Adaptive management in the context of ecosystem restoration will require clear goals, measures of progress, rigorous science, new ecological models, and enhanced data collection. Using our management actions not only to change the river system, but also learn about the river system is a smart way to do business. But it is not without cost. Approximately $272 million, or 19 percent of the cost of the initial 15-year ecosystem restoration plan, would be devoted to adaptive management. We urge Congress to consider explicitly recognizing the need for adaptive management in the authorizing legislation.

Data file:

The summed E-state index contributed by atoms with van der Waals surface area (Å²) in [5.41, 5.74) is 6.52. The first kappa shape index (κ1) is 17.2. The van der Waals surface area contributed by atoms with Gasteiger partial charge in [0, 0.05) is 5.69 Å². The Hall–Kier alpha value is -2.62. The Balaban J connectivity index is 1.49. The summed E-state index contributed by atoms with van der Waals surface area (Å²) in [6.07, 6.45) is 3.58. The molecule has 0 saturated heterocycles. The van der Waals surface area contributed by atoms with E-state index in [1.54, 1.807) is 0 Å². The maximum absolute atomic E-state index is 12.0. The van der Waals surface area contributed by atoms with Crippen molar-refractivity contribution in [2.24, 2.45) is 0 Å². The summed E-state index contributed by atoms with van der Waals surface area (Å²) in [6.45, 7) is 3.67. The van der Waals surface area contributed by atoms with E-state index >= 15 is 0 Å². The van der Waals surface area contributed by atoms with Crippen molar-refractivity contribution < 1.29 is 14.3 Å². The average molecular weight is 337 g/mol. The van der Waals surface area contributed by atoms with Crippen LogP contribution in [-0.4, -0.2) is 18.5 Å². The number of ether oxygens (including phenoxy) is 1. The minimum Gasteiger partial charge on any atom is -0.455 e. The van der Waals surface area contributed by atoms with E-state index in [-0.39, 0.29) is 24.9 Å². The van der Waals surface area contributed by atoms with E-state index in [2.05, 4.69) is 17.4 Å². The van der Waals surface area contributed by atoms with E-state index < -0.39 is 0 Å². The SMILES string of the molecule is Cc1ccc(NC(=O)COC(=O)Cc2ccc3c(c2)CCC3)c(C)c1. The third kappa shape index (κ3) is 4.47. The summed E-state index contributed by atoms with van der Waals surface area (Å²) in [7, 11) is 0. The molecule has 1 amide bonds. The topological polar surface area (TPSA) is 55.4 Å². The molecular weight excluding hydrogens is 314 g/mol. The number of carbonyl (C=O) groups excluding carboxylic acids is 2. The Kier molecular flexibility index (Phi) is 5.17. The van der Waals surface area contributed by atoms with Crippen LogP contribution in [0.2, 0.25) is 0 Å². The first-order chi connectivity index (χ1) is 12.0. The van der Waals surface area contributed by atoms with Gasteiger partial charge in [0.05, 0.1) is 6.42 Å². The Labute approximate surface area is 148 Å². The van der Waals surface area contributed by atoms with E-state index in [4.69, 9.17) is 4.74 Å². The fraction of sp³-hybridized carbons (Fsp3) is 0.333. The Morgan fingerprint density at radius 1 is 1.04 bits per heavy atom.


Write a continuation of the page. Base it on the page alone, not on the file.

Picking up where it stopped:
Both the navigation improvements and portions of the ecosystem restoration plan would be cost shared. Consistent with existing law, half of the costs of navigation improvements on the river system would be borne by the commercial navigation industry, which contributes approximately $100 million annually to the Inland Waterway Trust Fund. Ecosystem restoration would also be cost shared, in part, with nonfederal sponsors. However, in authorizing ecosystem restoration for the Upper Mississippi River System, it is critical that the Federal government’s long-standing and unique responsibility on this river system be recognized. In particular, the Federal government’s construction, operation, and maintenance of the navigation system over the past 70 years has had long-term cumulative environmental effects. Moreover, the Federal government is the largest single floodplain landowner, including over 285,000 acres of national refuges along the river system. While the States are willing to share a portion of the ecosystem restoration costs, given the unique Federal footprint on this river, we believe that a significant portion of those costs must be fully federally funded. In particular, the States support the cost share strategy in the Corps’ plan, which would provide 100 percent federal funding for the following: modifications to the structures and operations of existing projects, measures on Corps Project Lands, measures on lands in the National Refuge System, and measures in the main channel or directly connected backwater areas below the ordinary high water mark. Measures on other public or privately owned lands would be cost shared 65 percent federal/35 percent nonfederal. In addition, the costs of operation, maintenance, replacement, repair and rehabilitation would be assumed by the agency with management responsibility for the land on which the project is located.